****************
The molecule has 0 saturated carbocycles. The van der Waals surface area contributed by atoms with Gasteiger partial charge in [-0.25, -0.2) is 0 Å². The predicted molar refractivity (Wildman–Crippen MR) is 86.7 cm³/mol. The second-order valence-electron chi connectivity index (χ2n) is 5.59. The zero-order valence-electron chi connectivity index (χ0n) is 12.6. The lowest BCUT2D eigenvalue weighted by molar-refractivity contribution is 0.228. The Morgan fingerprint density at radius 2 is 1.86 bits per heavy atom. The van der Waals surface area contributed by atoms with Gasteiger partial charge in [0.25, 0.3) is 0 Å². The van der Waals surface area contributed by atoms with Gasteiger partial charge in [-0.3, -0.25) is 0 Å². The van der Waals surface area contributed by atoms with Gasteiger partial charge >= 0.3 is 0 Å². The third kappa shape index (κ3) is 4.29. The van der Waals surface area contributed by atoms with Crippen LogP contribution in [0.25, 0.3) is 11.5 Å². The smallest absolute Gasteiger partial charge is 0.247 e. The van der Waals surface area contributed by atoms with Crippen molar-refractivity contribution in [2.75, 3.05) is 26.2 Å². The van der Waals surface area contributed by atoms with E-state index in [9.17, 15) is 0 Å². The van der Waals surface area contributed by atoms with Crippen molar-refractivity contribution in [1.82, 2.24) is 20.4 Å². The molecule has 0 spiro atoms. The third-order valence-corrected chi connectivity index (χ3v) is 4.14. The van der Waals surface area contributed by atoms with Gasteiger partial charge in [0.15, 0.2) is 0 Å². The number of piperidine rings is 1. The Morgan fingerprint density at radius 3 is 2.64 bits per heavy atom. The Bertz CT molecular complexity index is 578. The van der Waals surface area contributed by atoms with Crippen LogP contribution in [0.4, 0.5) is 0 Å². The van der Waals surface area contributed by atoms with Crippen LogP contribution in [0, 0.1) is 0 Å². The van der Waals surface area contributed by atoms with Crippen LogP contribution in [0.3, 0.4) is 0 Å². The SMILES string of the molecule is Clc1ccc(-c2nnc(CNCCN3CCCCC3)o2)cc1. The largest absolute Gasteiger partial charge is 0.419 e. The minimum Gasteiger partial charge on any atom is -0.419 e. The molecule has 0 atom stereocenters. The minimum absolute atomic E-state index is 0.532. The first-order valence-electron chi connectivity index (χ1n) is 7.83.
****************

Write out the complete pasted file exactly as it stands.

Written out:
The molecule has 0 saturated carbocycles. The van der Waals surface area contributed by atoms with Gasteiger partial charge in [-0.25, -0.2) is 0 Å². The predicted molar refractivity (Wildman–Crippen MR) is 86.7 cm³/mol. The second-order valence-electron chi connectivity index (χ2n) is 5.59. The zero-order valence-electron chi connectivity index (χ0n) is 12.6. The lowest BCUT2D eigenvalue weighted by molar-refractivity contribution is 0.228. The Morgan fingerprint density at radius 2 is 1.86 bits per heavy atom. The van der Waals surface area contributed by atoms with Gasteiger partial charge in [0.25, 0.3) is 0 Å². The van der Waals surface area contributed by atoms with Gasteiger partial charge in [-0.3, -0.25) is 0 Å². The van der Waals surface area contributed by atoms with Gasteiger partial charge >= 0.3 is 0 Å². The third kappa shape index (κ3) is 4.29. The van der Waals surface area contributed by atoms with Crippen LogP contribution in [0.25, 0.3) is 11.5 Å². The smallest absolute Gasteiger partial charge is 0.247 e. The van der Waals surface area contributed by atoms with Crippen molar-refractivity contribution in [2.75, 3.05) is 26.2 Å². The van der Waals surface area contributed by atoms with E-state index in [9.17, 15) is 0 Å². The van der Waals surface area contributed by atoms with Crippen molar-refractivity contribution in [1.82, 2.24) is 20.4 Å². The molecule has 0 spiro atoms. The third-order valence-corrected chi connectivity index (χ3v) is 4.14. The van der Waals surface area contributed by atoms with Gasteiger partial charge in [0.15, 0.2) is 0 Å². The number of piperidine rings is 1. The Morgan fingerprint density at radius 3 is 2.64 bits per heavy atom. The Bertz CT molecular complexity index is 578. The van der Waals surface area contributed by atoms with Crippen LogP contribution in [0.4, 0.5) is 0 Å². The van der Waals surface area contributed by atoms with Crippen LogP contribution in [0, 0.1) is 0 Å². The van der Waals surface area contributed by atoms with Crippen LogP contribution in [0.3, 0.4) is 0 Å². The SMILES string of the molecule is Clc1ccc(-c2nnc(CNCCN3CCCCC3)o2)cc1. The largest absolute Gasteiger partial charge is 0.419 e. The minimum Gasteiger partial charge on any atom is -0.419 e. The molecule has 0 atom stereocenters. The minimum absolute atomic E-state index is 0.532. The first-order valence-electron chi connectivity index (χ1n) is 7.83.